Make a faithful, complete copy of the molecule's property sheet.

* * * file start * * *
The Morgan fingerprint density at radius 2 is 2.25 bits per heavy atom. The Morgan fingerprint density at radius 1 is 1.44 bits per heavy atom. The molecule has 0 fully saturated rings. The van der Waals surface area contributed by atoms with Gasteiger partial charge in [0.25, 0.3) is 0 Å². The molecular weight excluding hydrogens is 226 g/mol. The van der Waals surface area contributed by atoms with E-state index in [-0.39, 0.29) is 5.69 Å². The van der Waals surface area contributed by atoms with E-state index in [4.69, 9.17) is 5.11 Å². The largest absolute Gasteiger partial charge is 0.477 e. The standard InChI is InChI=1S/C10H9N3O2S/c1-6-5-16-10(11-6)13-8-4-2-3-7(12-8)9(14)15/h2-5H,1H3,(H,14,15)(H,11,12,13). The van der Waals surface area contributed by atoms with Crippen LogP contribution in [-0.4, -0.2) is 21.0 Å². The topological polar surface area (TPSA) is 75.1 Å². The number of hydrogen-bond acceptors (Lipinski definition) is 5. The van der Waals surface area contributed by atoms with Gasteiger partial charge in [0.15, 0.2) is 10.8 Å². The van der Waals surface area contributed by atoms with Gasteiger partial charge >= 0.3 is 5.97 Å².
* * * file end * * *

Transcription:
The Morgan fingerprint density at radius 2 is 2.25 bits per heavy atom. The Morgan fingerprint density at radius 1 is 1.44 bits per heavy atom. The molecule has 0 fully saturated rings. The van der Waals surface area contributed by atoms with Gasteiger partial charge in [0.25, 0.3) is 0 Å². The molecular weight excluding hydrogens is 226 g/mol. The van der Waals surface area contributed by atoms with E-state index in [-0.39, 0.29) is 5.69 Å². The van der Waals surface area contributed by atoms with E-state index in [4.69, 9.17) is 5.11 Å². The largest absolute Gasteiger partial charge is 0.477 e. The standard InChI is InChI=1S/C10H9N3O2S/c1-6-5-16-10(11-6)13-8-4-2-3-7(12-8)9(14)15/h2-5H,1H3,(H,14,15)(H,11,12,13). The van der Waals surface area contributed by atoms with Crippen LogP contribution in [-0.4, -0.2) is 21.0 Å². The topological polar surface area (TPSA) is 75.1 Å². The number of hydrogen-bond acceptors (Lipinski definition) is 5. The van der Waals surface area contributed by atoms with Gasteiger partial charge in [0.15, 0.2) is 10.8 Å². The van der Waals surface area contributed by atoms with Gasteiger partial charge >= 0.3 is 5.97 Å².